The Concept of Physical Law
David Bourget (Western Ontario)
David Chalmers (ANU, NYU)
Rafael De Clercq
Jack Alan Reynolds
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Cambridge University Press (1985)
The Concept of Physical Law is an original and creative defense of the Regularity theory of physical law, the concept that physical laws are nothing more than descriptions of whatever universal truths happen to be instanced in nature. Professor Swartz clearly identifies and analyzes the arguments and intuitions of the opposing Necessitarian theory, and argues that the standard objection to the Regularity theory turns on a mistaken view of what Regularists mean by 'physical impossibility'; that it is impossible to construct an empirical test that can distinguish between events Necessitarians call 'mere accidents' and those they call 'nornologically necessary', and that the Necessitarian theory cannot account fot human beings' free wills. Other topics in this important work include: the distinction between instrumental scientific laws and true physical laws; the distinction between failure and doom; potentialities; miracles and marvels; predictability and uniformity; statistical and numerical laws; and necessity-in-praxis.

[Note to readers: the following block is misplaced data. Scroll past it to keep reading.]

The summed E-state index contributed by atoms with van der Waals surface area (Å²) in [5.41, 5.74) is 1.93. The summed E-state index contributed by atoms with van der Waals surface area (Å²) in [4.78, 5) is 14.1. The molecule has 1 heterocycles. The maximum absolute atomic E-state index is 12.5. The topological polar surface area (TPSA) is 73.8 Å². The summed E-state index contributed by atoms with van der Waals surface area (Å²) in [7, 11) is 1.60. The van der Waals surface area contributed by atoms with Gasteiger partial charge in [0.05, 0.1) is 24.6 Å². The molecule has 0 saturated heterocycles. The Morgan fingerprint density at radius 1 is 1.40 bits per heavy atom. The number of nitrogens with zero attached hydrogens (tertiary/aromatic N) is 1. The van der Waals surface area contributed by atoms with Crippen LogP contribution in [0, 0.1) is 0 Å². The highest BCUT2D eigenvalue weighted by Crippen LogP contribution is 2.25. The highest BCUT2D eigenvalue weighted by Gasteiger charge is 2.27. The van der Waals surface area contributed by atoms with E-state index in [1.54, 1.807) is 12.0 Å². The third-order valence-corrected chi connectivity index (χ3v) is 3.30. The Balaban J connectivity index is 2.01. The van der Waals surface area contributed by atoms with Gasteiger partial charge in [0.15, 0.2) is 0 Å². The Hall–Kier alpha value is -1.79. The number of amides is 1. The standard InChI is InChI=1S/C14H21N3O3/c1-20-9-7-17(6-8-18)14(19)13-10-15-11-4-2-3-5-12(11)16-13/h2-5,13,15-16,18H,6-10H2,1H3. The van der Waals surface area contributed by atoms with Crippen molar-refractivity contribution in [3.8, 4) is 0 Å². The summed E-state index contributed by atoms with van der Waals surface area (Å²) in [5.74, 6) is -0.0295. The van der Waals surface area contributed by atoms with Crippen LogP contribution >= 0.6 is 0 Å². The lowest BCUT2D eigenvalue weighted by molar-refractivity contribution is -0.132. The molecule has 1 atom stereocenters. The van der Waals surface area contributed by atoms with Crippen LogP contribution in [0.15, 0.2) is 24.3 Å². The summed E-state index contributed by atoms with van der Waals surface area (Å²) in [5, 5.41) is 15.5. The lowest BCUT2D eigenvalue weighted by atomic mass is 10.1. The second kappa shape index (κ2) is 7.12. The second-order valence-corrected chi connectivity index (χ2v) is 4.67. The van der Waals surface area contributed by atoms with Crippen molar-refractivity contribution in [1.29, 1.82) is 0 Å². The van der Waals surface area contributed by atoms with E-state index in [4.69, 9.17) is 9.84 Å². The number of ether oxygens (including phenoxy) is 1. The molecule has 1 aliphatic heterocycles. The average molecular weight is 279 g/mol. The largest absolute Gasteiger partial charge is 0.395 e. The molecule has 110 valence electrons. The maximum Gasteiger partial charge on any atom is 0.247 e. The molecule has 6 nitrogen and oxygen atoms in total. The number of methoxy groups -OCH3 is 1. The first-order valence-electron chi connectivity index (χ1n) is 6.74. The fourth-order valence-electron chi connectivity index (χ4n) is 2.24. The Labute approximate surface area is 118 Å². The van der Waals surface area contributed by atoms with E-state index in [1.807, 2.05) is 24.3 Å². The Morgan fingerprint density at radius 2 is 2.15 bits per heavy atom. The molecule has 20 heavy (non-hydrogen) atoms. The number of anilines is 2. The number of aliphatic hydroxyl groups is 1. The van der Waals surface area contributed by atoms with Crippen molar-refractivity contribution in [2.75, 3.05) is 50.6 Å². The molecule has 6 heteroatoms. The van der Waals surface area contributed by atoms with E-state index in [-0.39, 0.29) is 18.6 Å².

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Citations of this work BETA
Helen Beebee (2003). Local Miracle Compatibilism. Noûs 37 (2):258-277.
Marc Lange (2008). Could the Laws of Nature Change? Philosophy of Science 75 (1):69-92.
Jens Harbecke (2011). Mechanistic Constitution in Neurobiological Explanations. International Studies in the Philosophy of Science 24 (3):267-285.
Morgan Luck (2011). Defining Miracles: Violations of the Laws of Nature. Philosophy Compass 6 (2):133--141.
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